min read

Discover more about the pros and cons of Webflow, a website-building platform that allows designers to develop without cracking code.

By Simon McCade

Webflow Website Design

The market of website-building platforms is as saturated as any other in the digital industry, but only a handful of them are ideally suited to the standalone designer or design department in a small agency at present.

Webflow is one such platform that allows you to build sites without having to crack code.

It runs with a tagline that reads “If you can design it, you can build it with Webflow”, so I decided to put that claim to the test by redesigning the website of one of the biggest football clubs in the world: Manchester United FC.

User Interface (UI) for Manchester United Website

Here’s what I thought of my experience with the platform:


  • ‍Most comprehensive website-building platform that I have encountered to date
  • ‍Mobile-optimised as standard
  • ‍Great interconnectivity and integration
  • Extensive support available

With a powerful and intuitive editor at hand, Webflow doesn’t mess around and pulls you straight into it. I’d say it’s probably the designer’s equivalent of walking onto the hallowed turf at Old Trafford in front of 76,000 fans for the first time, but once you get possession of the ball, you get control of it very quickly and you begin to love it.

The flexibility of it is the most striking aspect to first-time users. You can start with a template to get to grips with or a completely blank canvas to go wild with, so you can come at it from any kind of background.

Whichever option you choose, the platform is mobile-first as standard, so you know that whatever you design will be suitable for most users in most niches these days.

You can create custom CMS via the ‘Collections’ feature, which perfectly bridges the gap between design and development and means that you are not restricted by any type of template that doesn’t quite feel right in this nook or that cranny.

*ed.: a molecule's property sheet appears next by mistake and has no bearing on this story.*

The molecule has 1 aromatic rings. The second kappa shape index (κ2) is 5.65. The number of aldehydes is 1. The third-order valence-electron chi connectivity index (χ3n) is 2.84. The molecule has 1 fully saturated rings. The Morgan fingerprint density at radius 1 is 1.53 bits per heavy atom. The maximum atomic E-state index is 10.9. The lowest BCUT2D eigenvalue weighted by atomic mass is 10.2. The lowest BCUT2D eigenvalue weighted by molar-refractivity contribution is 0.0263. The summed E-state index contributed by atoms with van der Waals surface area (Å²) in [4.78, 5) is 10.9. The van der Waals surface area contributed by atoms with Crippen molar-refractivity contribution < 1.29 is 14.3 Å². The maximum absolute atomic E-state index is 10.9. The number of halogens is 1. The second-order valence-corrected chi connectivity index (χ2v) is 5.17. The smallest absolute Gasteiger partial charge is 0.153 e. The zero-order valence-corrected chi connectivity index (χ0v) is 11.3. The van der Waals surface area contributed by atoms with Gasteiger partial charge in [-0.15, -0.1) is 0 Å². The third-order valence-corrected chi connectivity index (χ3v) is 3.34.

The flexibility of the platform as a whole extends to the freedom you get with typography in the way of custom options from Typekit, Google Fonts and, of course, uploading your own, but it doesn’t stop there. You don’t even have to feel locked into the platform itself thanks to the ability to export CSS, HTML and Javascript from any website you build.

It’s easy to feel overwhelmed by the sheer abundance of features in Webflow, but you always have access to a range of video tutorials to guide you through if ever you get stuck. The platform autosaves the site you’re building and its associated staging URLs, so you don’t have to worry about that and the staff are seemingly always ready to respond should you begin to worry about anything else.


  • ‍User Interface (UI) can be intimidating at first
  • ‍Doesn’t feel naturally built for designers like Sketch, for instance
  • ‍Unclear where the platform fits into the design process
  • Expensive for basic website requirements

For first-timers, Webflow can appear to be a lot to take in and that makes you feel like it will be a long while before you can design and build high-quality websites in it with ease.

If you have no knowledge of CSS or HTML at all, you might find yourself on a steep learning curve, but nobody ever got great at anything without hours of grafting.

With that initial confusion in mind, it is rather difficult to see where Webflow might fit into my overall design process for a typical client. I’m sure this will come in time with more experimentation, but it is not something that you can pick up overnight like Squarespace.

I’d still prefer to work with a professional developer myself, since I know then that I don’t have to paper over the cracks in my knowledge of code to fashion a robust and good-looking website.

There are better platforms out there for the purposes of creating wireframes, for instance, like Axure 8 and Balsamiq, and the creation of high-fidelity prototypes can be pretty time-consuming to say the least.

For what you get and how long it can take to get there, my gut and my head tell me that the platform is a little on the expensive side, but there’s no denying that it can create some neat designs if you put the time in.


The potential exists for Webflow to be a remarkable platform for designers of all levels of experience, but coming at it as a pure newbie will prove difficult.

The pricing structure doesn’t do much to alleviate that either, especially if you are a freelancer or small outfit looking for a viable solution to not being able to get hold of decent, affordable developers.

I’ll need to run Webflow through the mill on a handful of small projects before I bolt it onto my services package, but it’s an impressive platform nonetheless. I am yet to find a more comprehensive platform for building websites that are up to scratch for today’s demanding world of users. It just takes plenty of time to get used to this one.

You can explore a full list of features of Webflow here to find out more.

The good stuff

The not-so-good stuff

This article represents the opinion of experienced designer, Simon McCade, who has no association or affiliation with the company or the app in question.

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